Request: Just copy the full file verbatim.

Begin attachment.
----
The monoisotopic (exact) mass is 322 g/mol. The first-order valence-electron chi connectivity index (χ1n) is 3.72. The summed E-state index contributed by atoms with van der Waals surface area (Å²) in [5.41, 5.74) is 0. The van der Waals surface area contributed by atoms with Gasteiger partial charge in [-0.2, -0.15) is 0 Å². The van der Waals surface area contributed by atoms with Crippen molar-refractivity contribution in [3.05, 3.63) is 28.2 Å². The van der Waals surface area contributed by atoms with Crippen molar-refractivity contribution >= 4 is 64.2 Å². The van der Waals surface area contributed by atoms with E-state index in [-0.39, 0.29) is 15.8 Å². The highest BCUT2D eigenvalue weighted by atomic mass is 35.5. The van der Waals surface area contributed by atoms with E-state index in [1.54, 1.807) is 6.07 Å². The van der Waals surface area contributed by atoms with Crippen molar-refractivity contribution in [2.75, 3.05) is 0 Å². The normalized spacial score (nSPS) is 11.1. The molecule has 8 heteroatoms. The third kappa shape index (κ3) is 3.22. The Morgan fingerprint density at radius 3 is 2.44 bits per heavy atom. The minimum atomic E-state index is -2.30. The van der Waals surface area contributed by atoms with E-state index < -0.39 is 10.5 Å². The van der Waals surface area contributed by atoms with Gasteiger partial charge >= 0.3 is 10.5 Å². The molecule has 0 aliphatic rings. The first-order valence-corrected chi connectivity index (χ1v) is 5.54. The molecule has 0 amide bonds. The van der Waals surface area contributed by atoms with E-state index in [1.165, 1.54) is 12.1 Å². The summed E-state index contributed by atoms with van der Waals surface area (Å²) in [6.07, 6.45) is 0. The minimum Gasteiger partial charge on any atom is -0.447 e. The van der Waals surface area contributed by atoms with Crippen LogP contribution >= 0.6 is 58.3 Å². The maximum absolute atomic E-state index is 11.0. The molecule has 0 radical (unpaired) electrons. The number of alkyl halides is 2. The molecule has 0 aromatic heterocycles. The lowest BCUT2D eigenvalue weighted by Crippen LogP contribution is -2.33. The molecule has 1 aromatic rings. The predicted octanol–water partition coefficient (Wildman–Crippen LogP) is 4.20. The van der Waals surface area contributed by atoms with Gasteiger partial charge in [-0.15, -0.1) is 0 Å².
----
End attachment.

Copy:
The monoisotopic (exact) mass is 322 g/mol. The first-order valence-electron chi connectivity index (χ1n) is 3.72. The summed E-state index contributed by atoms with van der Waals surface area (Å²) in [5.41, 5.74) is 0. The van der Waals surface area contributed by atoms with Gasteiger partial charge in [-0.2, -0.15) is 0 Å². The van der Waals surface area contributed by atoms with Crippen molar-refractivity contribution in [3.05, 3.63) is 28.2 Å². The van der Waals surface area contributed by atoms with Crippen molar-refractivity contribution >= 4 is 64.2 Å². The van der Waals surface area contributed by atoms with E-state index in [-0.39, 0.29) is 15.8 Å². The highest BCUT2D eigenvalue weighted by atomic mass is 35.5. The van der Waals surface area contributed by atoms with E-state index in [1.54, 1.807) is 6.07 Å². The van der Waals surface area contributed by atoms with Crippen molar-refractivity contribution in [2.75, 3.05) is 0 Å². The normalized spacial score (nSPS) is 11.1. The molecule has 8 heteroatoms. The third kappa shape index (κ3) is 3.22. The Morgan fingerprint density at radius 3 is 2.44 bits per heavy atom. The minimum atomic E-state index is -2.30. The van der Waals surface area contributed by atoms with E-state index < -0.39 is 10.5 Å². The van der Waals surface area contributed by atoms with Gasteiger partial charge >= 0.3 is 10.5 Å². The molecule has 0 aliphatic rings. The first-order valence-corrected chi connectivity index (χ1v) is 5.54. The molecule has 0 amide bonds. The van der Waals surface area contributed by atoms with E-state index in [1.165, 1.54) is 12.1 Å². The summed E-state index contributed by atoms with van der Waals surface area (Å²) in [6.07, 6.45) is 0. The minimum Gasteiger partial charge on any atom is -0.447 e. The van der Waals surface area contributed by atoms with Crippen LogP contribution >= 0.6 is 58.3 Å². The maximum absolute atomic E-state index is 11.0. The molecule has 0 radical (unpaired) electrons. The number of alkyl halides is 2. The molecule has 0 aromatic heterocycles. The lowest BCUT2D eigenvalue weighted by Crippen LogP contribution is -2.33. The molecule has 1 aromatic rings. The predicted octanol–water partition coefficient (Wildman–Crippen LogP) is 4.20. The van der Waals surface area contributed by atoms with Gasteiger partial charge in [-0.15, -0.1) is 0 Å².